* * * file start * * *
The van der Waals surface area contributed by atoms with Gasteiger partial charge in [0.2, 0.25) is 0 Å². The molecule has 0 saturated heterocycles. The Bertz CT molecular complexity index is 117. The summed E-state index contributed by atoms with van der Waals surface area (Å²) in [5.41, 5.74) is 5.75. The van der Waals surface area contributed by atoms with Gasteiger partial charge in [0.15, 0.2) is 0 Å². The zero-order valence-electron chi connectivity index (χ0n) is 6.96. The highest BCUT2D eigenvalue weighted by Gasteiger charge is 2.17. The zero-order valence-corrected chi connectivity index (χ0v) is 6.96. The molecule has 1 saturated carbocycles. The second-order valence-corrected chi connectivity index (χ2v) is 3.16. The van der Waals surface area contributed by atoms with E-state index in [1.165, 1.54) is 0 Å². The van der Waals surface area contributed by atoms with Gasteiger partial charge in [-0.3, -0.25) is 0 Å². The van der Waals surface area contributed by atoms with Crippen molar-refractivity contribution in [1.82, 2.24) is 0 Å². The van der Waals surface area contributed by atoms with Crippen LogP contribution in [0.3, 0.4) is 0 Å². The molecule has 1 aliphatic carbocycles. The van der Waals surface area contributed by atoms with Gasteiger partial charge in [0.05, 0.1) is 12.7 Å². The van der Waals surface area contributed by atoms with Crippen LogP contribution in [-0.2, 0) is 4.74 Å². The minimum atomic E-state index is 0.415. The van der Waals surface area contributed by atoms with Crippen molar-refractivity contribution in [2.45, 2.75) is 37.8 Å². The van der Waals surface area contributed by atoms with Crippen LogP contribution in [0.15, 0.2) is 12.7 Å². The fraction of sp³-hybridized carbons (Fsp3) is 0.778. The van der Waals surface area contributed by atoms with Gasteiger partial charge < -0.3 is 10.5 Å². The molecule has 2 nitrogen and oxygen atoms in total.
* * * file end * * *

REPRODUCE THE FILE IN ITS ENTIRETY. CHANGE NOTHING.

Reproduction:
The van der Waals surface area contributed by atoms with Gasteiger partial charge in [0.2, 0.25) is 0 Å². The molecule has 0 saturated heterocycles. The Bertz CT molecular complexity index is 117. The summed E-state index contributed by atoms with van der Waals surface area (Å²) in [5.41, 5.74) is 5.75. The van der Waals surface area contributed by atoms with Gasteiger partial charge in [0.15, 0.2) is 0 Å². The zero-order valence-electron chi connectivity index (χ0n) is 6.96. The highest BCUT2D eigenvalue weighted by Gasteiger charge is 2.17. The zero-order valence-corrected chi connectivity index (χ0v) is 6.96. The molecule has 1 saturated carbocycles. The second-order valence-corrected chi connectivity index (χ2v) is 3.16. The van der Waals surface area contributed by atoms with E-state index in [1.165, 1.54) is 0 Å². The van der Waals surface area contributed by atoms with Gasteiger partial charge in [-0.3, -0.25) is 0 Å². The van der Waals surface area contributed by atoms with Crippen molar-refractivity contribution in [1.82, 2.24) is 0 Å². The van der Waals surface area contributed by atoms with Crippen LogP contribution in [0.3, 0.4) is 0 Å². The molecule has 1 aliphatic carbocycles. The van der Waals surface area contributed by atoms with Gasteiger partial charge in [0.05, 0.1) is 12.7 Å². The van der Waals surface area contributed by atoms with Crippen LogP contribution in [-0.2, 0) is 4.74 Å². The minimum atomic E-state index is 0.415. The van der Waals surface area contributed by atoms with Crippen molar-refractivity contribution in [2.45, 2.75) is 37.8 Å². The van der Waals surface area contributed by atoms with Crippen LogP contribution in [0.15, 0.2) is 12.7 Å². The fraction of sp³-hybridized carbons (Fsp3) is 0.778. The van der Waals surface area contributed by atoms with Gasteiger partial charge < -0.3 is 10.5 Å². The molecule has 2 nitrogen and oxygen atoms in total.